Stress and High Blood Pressure: How Are They Related?
According to the World Health Organization (WHO), there are currently around 1.28 billion adults between the ages of 30 and 79 suffering from high blood pressure. The data is worrying, and overlaps with others such as psychological disorders. Today, we’re going talk about the relationship between stress and high blood pressure and why you should pay attention to it.
According to data from the American Institute of Stress (AIS), up to 77% of people live with some degree of stress in their daily lives. It’s a natural response to cope with problems, but unfortunately, we depend on it too much, or at least we have become accustomed to its symptoms. In this article, learn why you should be interested in this connection and what to do about it.
The relationship between stress and high blood pressure
As the American Psychological Association (APA) tells us, stress develops due to an interaction between internal and external phenomena that cause an alteration in almost every system of the organism. Stress is a very complex phenomenon, but in very simple terms, it’s a set of physiological and psychological reactions that the body manifests in the face of a challenge.
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These reactions give rise to two possibilities: positive stress and negative stress. In both cases, it’s regulated by the sympathetic nervous system and some of the most frequent reactions are the following:
- Peripheral vasoconstriction
- Slowing of intestinal motility
- Massive release into the bloodstream of cortisol, enkephalin, adrenalin, and noradrenalin
- Increase in blood glucose
- Increase in the defense capacity of the immune system
- Acceleration of clotting factors (blood thickens)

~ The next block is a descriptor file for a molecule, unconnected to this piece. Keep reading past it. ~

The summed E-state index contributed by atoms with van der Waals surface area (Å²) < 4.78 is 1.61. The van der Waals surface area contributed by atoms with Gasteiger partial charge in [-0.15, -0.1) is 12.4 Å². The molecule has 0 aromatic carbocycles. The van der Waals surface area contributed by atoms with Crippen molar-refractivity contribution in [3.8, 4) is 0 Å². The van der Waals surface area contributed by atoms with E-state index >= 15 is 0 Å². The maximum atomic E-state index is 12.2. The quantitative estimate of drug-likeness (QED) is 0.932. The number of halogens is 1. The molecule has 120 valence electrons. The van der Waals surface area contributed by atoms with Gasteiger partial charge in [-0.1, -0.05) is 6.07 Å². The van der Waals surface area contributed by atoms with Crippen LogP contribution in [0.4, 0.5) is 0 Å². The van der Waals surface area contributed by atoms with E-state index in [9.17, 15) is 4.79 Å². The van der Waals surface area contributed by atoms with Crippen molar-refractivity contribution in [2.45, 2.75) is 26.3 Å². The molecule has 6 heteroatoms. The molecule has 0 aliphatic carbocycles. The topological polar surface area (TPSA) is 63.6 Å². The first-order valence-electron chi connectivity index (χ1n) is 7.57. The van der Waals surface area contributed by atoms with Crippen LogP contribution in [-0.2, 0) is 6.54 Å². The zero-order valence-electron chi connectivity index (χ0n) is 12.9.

All of the above is developed as a defense mechanism for the body to respond better to a situation that threatens its integrity. Stress isn’t just an emotional discomfort, but has practical consequences on almost every system in your body.
The American Heart Association reminds us that stress accelerates the heart rate and constricts blood vessels. All this is in order to bring more blood to the central part of the body instead of to the extremities. As a result, there’s an increase in blood pressure due to stress.
This phenomenon is temporary, so it lasts as long as other symptoms of stress do. This is why researchers point out that stress doesn’t directly cause hypertension, but it can have an effect on its development.
This is because, as the evidence indicates, recovery to the pre-stress level is more delayed and with greater cardiovascular effects than was imagined a few decades ago. Because of this, patients diagnosed with hypertension, risk groups, and in general, all people should control these episodes to keep their blood pressure at healthy values.
Work stress and hypertension
As is well known, there are different types of stress. For several decades now, the label work stress has been popularized to refer to episodes that are triggered in a work context. Researchers continue to warn that work stress is an important factor in the development of high blood pressure.
Long working hours, pressure to meet targets, fear of job cuts, and the need to earn more money are just some of the factors that can lead to stress at work. The burnt-out worker syndrome, also known as burnout is a potential risk for subjects diagnosed with hypertension. The WHO has included it in ICD-11.